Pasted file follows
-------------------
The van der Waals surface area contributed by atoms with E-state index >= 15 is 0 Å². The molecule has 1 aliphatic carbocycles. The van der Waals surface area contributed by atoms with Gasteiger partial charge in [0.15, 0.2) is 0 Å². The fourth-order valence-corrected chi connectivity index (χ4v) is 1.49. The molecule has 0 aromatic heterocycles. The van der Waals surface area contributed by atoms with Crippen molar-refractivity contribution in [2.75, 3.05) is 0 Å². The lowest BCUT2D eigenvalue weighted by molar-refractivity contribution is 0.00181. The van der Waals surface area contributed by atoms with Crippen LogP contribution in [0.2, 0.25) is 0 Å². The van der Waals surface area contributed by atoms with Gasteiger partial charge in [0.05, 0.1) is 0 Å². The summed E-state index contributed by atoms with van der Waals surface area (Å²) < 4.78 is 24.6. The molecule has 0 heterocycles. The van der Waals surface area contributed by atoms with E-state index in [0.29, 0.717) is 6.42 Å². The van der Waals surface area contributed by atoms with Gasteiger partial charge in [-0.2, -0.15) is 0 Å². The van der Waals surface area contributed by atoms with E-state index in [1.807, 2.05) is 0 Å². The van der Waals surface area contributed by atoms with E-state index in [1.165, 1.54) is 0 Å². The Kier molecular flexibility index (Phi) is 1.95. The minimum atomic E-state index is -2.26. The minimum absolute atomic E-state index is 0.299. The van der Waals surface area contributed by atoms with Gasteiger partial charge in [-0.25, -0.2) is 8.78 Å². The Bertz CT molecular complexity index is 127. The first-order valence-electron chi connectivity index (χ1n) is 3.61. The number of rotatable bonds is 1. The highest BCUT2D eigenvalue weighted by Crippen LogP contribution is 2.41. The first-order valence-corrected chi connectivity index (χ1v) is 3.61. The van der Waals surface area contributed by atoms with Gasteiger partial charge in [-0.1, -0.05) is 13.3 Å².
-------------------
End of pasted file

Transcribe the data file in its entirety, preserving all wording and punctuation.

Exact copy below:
The van der Waals surface area contributed by atoms with E-state index >= 15 is 0 Å². The molecule has 1 aliphatic carbocycles. The van der Waals surface area contributed by atoms with Gasteiger partial charge in [0.15, 0.2) is 0 Å². The fourth-order valence-corrected chi connectivity index (χ4v) is 1.49. The molecule has 0 aromatic heterocycles. The van der Waals surface area contributed by atoms with Crippen molar-refractivity contribution in [2.75, 3.05) is 0 Å². The lowest BCUT2D eigenvalue weighted by molar-refractivity contribution is 0.00181. The van der Waals surface area contributed by atoms with Crippen LogP contribution in [0.2, 0.25) is 0 Å². The van der Waals surface area contributed by atoms with Gasteiger partial charge in [0.05, 0.1) is 0 Å². The summed E-state index contributed by atoms with van der Waals surface area (Å²) < 4.78 is 24.6. The molecule has 0 heterocycles. The van der Waals surface area contributed by atoms with E-state index in [0.29, 0.717) is 6.42 Å². The van der Waals surface area contributed by atoms with Gasteiger partial charge in [-0.2, -0.15) is 0 Å². The van der Waals surface area contributed by atoms with E-state index in [1.807, 2.05) is 0 Å². The van der Waals surface area contributed by atoms with E-state index in [1.165, 1.54) is 0 Å². The Kier molecular flexibility index (Phi) is 1.95. The minimum atomic E-state index is -2.26. The minimum absolute atomic E-state index is 0.299. The van der Waals surface area contributed by atoms with Gasteiger partial charge in [-0.25, -0.2) is 8.78 Å². The Bertz CT molecular complexity index is 127. The first-order valence-electron chi connectivity index (χ1n) is 3.61. The number of rotatable bonds is 1. The highest BCUT2D eigenvalue weighted by Crippen LogP contribution is 2.41. The first-order valence-corrected chi connectivity index (χ1v) is 3.61. The van der Waals surface area contributed by atoms with Gasteiger partial charge in [-0.1, -0.05) is 13.3 Å².